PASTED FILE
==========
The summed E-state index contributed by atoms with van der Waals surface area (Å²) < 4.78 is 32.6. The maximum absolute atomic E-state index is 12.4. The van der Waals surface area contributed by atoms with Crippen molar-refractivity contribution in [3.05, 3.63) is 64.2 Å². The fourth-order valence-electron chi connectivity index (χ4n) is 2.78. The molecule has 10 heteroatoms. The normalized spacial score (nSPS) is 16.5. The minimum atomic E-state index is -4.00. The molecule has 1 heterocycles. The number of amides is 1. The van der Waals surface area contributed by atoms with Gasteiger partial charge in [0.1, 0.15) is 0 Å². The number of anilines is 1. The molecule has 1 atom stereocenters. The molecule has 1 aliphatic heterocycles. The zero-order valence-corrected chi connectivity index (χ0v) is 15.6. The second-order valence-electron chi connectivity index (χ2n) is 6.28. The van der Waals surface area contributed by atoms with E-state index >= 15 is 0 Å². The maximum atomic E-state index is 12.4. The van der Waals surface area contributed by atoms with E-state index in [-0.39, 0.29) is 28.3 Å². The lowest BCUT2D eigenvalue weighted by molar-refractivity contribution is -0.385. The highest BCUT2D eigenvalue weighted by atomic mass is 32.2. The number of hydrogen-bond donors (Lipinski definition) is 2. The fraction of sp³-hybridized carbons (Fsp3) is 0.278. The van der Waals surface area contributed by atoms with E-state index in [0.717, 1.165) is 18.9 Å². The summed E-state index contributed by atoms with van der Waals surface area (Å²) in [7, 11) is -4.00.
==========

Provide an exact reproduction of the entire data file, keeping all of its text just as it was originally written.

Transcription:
The summed E-state index contributed by atoms with van der Waals surface area (Å²) < 4.78 is 32.6. The maximum absolute atomic E-state index is 12.4. The van der Waals surface area contributed by atoms with Crippen molar-refractivity contribution in [3.05, 3.63) is 64.2 Å². The fourth-order valence-electron chi connectivity index (χ4n) is 2.78. The molecule has 10 heteroatoms. The normalized spacial score (nSPS) is 16.5. The minimum atomic E-state index is -4.00. The molecule has 1 heterocycles. The number of amides is 1. The van der Waals surface area contributed by atoms with Gasteiger partial charge in [0.1, 0.15) is 0 Å². The number of anilines is 1. The molecule has 1 atom stereocenters. The molecule has 1 aliphatic heterocycles. The zero-order valence-corrected chi connectivity index (χ0v) is 15.6. The second-order valence-electron chi connectivity index (χ2n) is 6.28. The van der Waals surface area contributed by atoms with E-state index >= 15 is 0 Å². The maximum atomic E-state index is 12.4. The van der Waals surface area contributed by atoms with E-state index in [-0.39, 0.29) is 28.3 Å². The lowest BCUT2D eigenvalue weighted by molar-refractivity contribution is -0.385. The highest BCUT2D eigenvalue weighted by atomic mass is 32.2. The number of hydrogen-bond donors (Lipinski definition) is 2. The fraction of sp³-hybridized carbons (Fsp3) is 0.278. The van der Waals surface area contributed by atoms with E-state index in [0.717, 1.165) is 18.9 Å². The summed E-state index contributed by atoms with van der Waals surface area (Å²) in [7, 11) is -4.00.